- Mature trees close to the property. Tree roots spread widely underground and can interfere with the foundations of a building. There is also an increased risk that your home may be damaged if mature trees are close enough to fall on your home during high winds or storms.
- Large flat roofed properties. These can be more prone to leaks, causing damage to buildings.
- Homes empty for more than 30 days. Unoccupied properties are at much greater risk of damage, theft, and disrepair. If you are away from your property for extended periods, either for work or travel, you may need to consider non-standard insurance to make sure you are fully covered.
- Listed buildings. Buildings of special or historical interest can make great homes. However, repairs and maintenance costs can be much higher than for standard homes, as they will require special skills and permissions. If your home is listed, insurers are likely to require you to take out non-standard cover to reflect the special circumstances.
What is the cost of non-standard home insurance?
Many people worry that if they have a non-standard home, they will struggle to find insurance cover. The good news is that there are a wide variety of specialist non-standard insurance policies available.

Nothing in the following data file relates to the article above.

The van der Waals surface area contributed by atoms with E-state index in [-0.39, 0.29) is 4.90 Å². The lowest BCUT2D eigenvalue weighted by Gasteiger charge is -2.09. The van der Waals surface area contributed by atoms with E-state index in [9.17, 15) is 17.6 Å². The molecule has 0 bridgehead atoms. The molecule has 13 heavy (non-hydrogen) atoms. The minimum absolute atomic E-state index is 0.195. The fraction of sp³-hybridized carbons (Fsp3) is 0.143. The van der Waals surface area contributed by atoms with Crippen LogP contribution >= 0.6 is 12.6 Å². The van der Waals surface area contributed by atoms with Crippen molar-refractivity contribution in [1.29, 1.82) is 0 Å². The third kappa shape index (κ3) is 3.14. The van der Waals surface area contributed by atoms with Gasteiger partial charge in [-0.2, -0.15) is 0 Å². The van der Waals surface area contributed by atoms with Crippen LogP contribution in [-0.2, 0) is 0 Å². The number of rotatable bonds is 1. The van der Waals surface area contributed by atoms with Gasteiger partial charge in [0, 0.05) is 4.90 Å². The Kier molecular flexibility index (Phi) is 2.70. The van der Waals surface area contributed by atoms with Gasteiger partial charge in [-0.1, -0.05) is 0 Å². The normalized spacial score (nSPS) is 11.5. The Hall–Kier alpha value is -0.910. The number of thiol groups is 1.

Because the risks associated with properties of this type can be greater, premium costs may be higher than for standard construction properties. The cost of rebuilding or repairing homes built using specialist materials or unique techniques are likely to be higher than replacing standard brick and tile homes. By shopping around and comparing quotes from a range of providers, you can make sure you have the best cover for your unique circumstances.
Do I need non-standard home insurance?
Any home you own should be covered by an insurance policy to protect you in case of damage or loss. For non-standard properties, normal house insurance policies may not cover the specific risks associated (e.g. Flooding).
The specialist skills required to work on such properties cost more than normal building repairs too, so a higher level of cover is needed.
My house is listed, can I still get home insurance?
A listed building will usually have special features which are considered important to preserve. This might be examples of traditional building techniques or use of other materials which would be costly to repair or replace if damaged.
Many standard house insurance policies may not cover these types of specialist works. So if your home is a listed building, you will probably need to take out non-standard home insurance.
Do only old buildings need non-standard home insurance?
No. While many traditional buildings are not made of brick, stone or tile, the same can be said for new builds. Many modern designs use glass, steel or timber frames too, all of which will need non-standard home insurance.
If your home has eco-friendly features such as a living roof or uses modern prefab techniques such as HUF Haus, then you will need a specialist home insurance policy.